At first, the conjunction of these examples may seem strange, because on the one hand, it looks like Box(var x) — which is just type inference for Box(Object x) — should match Box(null), but Box(Frog f) should not.

So what is the difference? The difference is totality. The pattern Box(Frog f) on an arbitrary Box encodes a dynamic test which only matches certain boxes, with a conditional destructuring should the test succeed. On the other hand, there is nothing conditional about matching Box(var x) to a Box — it is just pure unconditional destructuring. This becomes more obvious when we put them together:

Box box = ...
switch (box) {
    case Box(Chocolate c):
    case Box(Frog f):
    case Box(var o):

What’s happening here is that we are handling the special cases first, and the last case is a catch-all that handles “all the rest of the boxes”; it is like a default case, but is richer because it also destructures the target. This pattern is exceedingly common in languages with similar constructs; use the conditionality of pattern matching for the distinguished cases, and use the deconstructuring of pattern matching for the catch-all case. (This idiom should be familiar to Java developers in another context: try-catch chains, where the specific exception types come before the catch-all handler.)

We used similar reasoning earlier, with the corner case of total patterns in instanceof — that it is significant whether a pattern is asking a nontrivial question or not. A total pattern not asking a question, and that is significant.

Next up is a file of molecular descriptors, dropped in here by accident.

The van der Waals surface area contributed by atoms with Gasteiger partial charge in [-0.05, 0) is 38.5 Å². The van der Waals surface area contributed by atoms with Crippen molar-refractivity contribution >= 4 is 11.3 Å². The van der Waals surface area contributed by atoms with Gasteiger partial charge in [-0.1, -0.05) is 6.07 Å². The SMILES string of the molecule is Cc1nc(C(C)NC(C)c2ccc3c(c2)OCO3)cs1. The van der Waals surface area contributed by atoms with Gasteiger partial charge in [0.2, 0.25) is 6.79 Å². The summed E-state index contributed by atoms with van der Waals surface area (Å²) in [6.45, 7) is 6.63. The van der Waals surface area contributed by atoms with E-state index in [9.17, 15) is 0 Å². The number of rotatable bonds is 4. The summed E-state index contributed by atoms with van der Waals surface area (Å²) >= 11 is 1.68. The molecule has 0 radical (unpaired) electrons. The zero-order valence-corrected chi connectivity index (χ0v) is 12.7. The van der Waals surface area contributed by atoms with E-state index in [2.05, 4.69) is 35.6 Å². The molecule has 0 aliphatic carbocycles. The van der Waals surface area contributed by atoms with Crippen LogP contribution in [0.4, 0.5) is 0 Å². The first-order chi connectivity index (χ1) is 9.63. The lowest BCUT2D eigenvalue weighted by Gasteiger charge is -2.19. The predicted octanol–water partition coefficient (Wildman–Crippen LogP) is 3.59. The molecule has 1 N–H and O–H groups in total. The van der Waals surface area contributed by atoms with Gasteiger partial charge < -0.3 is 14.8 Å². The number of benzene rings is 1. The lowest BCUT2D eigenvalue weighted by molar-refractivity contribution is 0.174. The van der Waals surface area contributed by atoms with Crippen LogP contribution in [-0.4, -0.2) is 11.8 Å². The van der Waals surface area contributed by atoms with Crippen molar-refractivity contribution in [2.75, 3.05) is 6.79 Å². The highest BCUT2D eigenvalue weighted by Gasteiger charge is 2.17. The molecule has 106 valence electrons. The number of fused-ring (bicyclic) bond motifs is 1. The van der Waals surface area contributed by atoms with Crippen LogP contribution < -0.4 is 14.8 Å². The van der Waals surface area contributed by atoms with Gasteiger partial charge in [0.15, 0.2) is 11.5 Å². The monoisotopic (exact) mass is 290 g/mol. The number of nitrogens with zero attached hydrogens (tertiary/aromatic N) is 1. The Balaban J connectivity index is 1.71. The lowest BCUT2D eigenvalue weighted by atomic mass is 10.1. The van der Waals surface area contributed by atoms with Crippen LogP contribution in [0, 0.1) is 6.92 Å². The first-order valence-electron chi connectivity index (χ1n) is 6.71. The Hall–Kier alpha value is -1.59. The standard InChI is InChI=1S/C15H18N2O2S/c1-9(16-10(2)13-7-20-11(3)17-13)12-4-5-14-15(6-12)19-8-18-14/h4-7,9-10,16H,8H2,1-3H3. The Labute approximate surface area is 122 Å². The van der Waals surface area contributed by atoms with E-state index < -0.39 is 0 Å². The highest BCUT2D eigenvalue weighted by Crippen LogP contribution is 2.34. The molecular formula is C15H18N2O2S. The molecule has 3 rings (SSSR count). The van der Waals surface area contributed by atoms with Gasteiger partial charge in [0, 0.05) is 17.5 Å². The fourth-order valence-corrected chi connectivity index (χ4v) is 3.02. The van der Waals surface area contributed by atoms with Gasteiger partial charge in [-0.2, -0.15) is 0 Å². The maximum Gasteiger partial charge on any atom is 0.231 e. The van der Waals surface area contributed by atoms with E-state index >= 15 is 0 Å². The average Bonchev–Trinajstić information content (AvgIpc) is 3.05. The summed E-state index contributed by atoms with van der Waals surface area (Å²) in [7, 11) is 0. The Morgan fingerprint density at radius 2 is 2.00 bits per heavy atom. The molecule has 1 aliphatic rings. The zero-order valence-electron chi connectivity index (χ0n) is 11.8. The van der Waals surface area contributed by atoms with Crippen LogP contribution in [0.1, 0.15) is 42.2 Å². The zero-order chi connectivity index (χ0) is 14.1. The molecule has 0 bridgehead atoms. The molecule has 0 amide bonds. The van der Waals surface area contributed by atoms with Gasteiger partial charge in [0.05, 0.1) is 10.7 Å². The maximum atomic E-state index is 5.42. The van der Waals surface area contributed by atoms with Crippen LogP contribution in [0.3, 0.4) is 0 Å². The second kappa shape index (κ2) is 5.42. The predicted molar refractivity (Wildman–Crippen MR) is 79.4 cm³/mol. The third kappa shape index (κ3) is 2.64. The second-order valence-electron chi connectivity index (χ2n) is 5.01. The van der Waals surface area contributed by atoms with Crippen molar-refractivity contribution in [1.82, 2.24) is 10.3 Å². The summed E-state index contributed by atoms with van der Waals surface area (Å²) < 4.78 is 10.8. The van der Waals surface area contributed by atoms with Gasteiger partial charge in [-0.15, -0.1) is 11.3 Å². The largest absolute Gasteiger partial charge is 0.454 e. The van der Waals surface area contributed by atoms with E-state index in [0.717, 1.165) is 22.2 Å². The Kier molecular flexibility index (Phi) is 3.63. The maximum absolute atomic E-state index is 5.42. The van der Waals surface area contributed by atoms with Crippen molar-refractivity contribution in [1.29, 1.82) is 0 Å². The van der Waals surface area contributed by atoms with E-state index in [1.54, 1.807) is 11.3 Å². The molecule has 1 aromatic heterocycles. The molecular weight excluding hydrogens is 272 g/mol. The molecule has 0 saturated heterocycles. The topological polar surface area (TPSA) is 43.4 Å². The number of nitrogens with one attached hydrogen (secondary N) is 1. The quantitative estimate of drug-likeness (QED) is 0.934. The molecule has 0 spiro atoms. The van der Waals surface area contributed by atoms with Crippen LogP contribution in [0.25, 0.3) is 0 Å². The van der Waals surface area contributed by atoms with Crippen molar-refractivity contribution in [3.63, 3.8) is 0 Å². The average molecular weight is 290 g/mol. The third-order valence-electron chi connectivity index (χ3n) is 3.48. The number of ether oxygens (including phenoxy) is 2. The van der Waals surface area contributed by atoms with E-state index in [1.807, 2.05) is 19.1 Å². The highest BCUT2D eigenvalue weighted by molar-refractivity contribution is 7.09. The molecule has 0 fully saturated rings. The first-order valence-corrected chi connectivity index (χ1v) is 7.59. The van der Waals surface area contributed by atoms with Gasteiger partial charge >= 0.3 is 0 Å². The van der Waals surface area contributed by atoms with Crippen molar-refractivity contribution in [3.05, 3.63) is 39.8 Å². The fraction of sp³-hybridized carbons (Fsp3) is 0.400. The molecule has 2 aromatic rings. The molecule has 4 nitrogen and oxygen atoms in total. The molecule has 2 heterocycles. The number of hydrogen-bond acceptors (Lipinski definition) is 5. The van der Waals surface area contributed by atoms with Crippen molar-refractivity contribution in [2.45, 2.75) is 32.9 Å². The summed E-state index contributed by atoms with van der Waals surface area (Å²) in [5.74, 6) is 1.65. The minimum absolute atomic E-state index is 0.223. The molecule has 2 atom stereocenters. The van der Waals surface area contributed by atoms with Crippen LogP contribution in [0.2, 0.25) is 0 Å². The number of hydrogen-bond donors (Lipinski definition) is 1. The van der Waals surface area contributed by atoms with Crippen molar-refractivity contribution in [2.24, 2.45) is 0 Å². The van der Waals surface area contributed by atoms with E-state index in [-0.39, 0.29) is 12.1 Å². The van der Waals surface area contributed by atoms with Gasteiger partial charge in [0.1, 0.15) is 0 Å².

It is conceivably possible that in some situation, that what the author meant by the last case was “All boxes, except those that contain null”, but in reality this is extremely unlikely; if null is in the domain of Box contents, then typically you want to treat the domain uniformly. (And if null is not in the domain, it doesn’t make a difference.)

These rules are sound, but may feel a little uncomfortable at first because they are unfamiliar. There are other rules we might be tempted to adopt, but they have much sharper edges, and those sharp edges would persist long after we achieved familiarity.

Some have even suggested that var x not match null. But it would be terrible if there were no way to say "Match any Box, even if it contains null. One might be initially tempted to patch this with OR patterns, where we ORed together Box(var x) and Box(null), but this quickly falls apart when Box has multiple bindings; if destructuring a Box yielded n bindings, we’d need to OR together 2^n patterns, with complex merging, to express all the possible combinations of nullity, and this would be both cumbersome and error-prone. It is hard to escape the conclusion that the last pattern is intended to match any Box — including those that contain null.

Scala and C# took a different road, where var patterns are not just type inference, they are “any” patterns — so Box(Object o) matches boxes containing a non-null payload, where Box(var o) matches all boxes. This aligns the meaning of the Object o pattern with that of instanceof, but at a serious cost: that var is no longer mere type inference. Users should not have to choose between the semantics they want and being explicit about types; these should be orthogonal choices, and the choice to leave types implicit should be solely one of whether the manifest types are deemed to improve or impair readability.